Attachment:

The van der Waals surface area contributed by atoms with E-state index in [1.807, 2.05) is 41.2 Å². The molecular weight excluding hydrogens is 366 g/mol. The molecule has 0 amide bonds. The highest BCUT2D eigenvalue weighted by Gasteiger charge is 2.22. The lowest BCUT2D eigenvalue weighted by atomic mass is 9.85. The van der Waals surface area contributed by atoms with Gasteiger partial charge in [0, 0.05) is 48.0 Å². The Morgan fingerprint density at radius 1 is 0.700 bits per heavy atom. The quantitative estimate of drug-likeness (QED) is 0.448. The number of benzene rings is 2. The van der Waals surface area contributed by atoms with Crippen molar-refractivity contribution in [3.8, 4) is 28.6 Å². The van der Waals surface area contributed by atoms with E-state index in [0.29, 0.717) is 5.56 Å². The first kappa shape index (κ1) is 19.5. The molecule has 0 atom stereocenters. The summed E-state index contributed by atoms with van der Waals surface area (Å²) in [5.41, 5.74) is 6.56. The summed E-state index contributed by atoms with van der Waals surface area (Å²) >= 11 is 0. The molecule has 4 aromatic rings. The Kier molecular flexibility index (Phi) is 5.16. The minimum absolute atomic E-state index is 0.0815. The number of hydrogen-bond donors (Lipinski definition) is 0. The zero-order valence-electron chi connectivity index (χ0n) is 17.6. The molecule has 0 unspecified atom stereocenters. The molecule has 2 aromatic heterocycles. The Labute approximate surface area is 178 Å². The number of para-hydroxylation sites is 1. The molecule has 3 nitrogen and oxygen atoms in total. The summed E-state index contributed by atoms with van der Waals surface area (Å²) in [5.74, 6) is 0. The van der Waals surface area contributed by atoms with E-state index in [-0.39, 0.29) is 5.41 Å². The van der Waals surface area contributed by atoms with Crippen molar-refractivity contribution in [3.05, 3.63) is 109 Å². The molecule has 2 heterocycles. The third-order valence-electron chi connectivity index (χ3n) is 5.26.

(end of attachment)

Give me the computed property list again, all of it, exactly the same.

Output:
The van der Waals surface area contributed by atoms with E-state index in [1.807, 2.05) is 41.2 Å². The molecular weight excluding hydrogens is 366 g/mol. The molecule has 0 amide bonds. The highest BCUT2D eigenvalue weighted by Gasteiger charge is 2.22. The lowest BCUT2D eigenvalue weighted by atomic mass is 9.85. The van der Waals surface area contributed by atoms with Gasteiger partial charge in [0, 0.05) is 48.0 Å². The Morgan fingerprint density at radius 1 is 0.700 bits per heavy atom. The quantitative estimate of drug-likeness (QED) is 0.448. The number of benzene rings is 2. The van der Waals surface area contributed by atoms with Crippen molar-refractivity contribution in [3.8, 4) is 28.6 Å². The van der Waals surface area contributed by atoms with E-state index in [0.29, 0.717) is 5.56 Å². The first kappa shape index (κ1) is 19.5. The molecule has 0 atom stereocenters. The summed E-state index contributed by atoms with van der Waals surface area (Å²) in [5.41, 5.74) is 6.56. The summed E-state index contributed by atoms with van der Waals surface area (Å²) >= 11 is 0. The molecule has 4 aromatic rings. The Kier molecular flexibility index (Phi) is 5.16. The minimum absolute atomic E-state index is 0.0815. The number of hydrogen-bond donors (Lipinski definition) is 0. The zero-order valence-electron chi connectivity index (χ0n) is 17.6. The molecule has 0 unspecified atom stereocenters. The molecule has 2 aromatic heterocycles. The Labute approximate surface area is 178 Å². The number of para-hydroxylation sites is 1. The molecule has 3 nitrogen and oxygen atoms in total. The summed E-state index contributed by atoms with van der Waals surface area (Å²) in [5.74, 6) is 0. The van der Waals surface area contributed by atoms with E-state index in [-0.39, 0.29) is 5.41 Å². The van der Waals surface area contributed by atoms with Crippen molar-refractivity contribution in [3.05, 3.63) is 109 Å². The molecule has 2 heterocycles. The third-order valence-electron chi connectivity index (χ3n) is 5.26.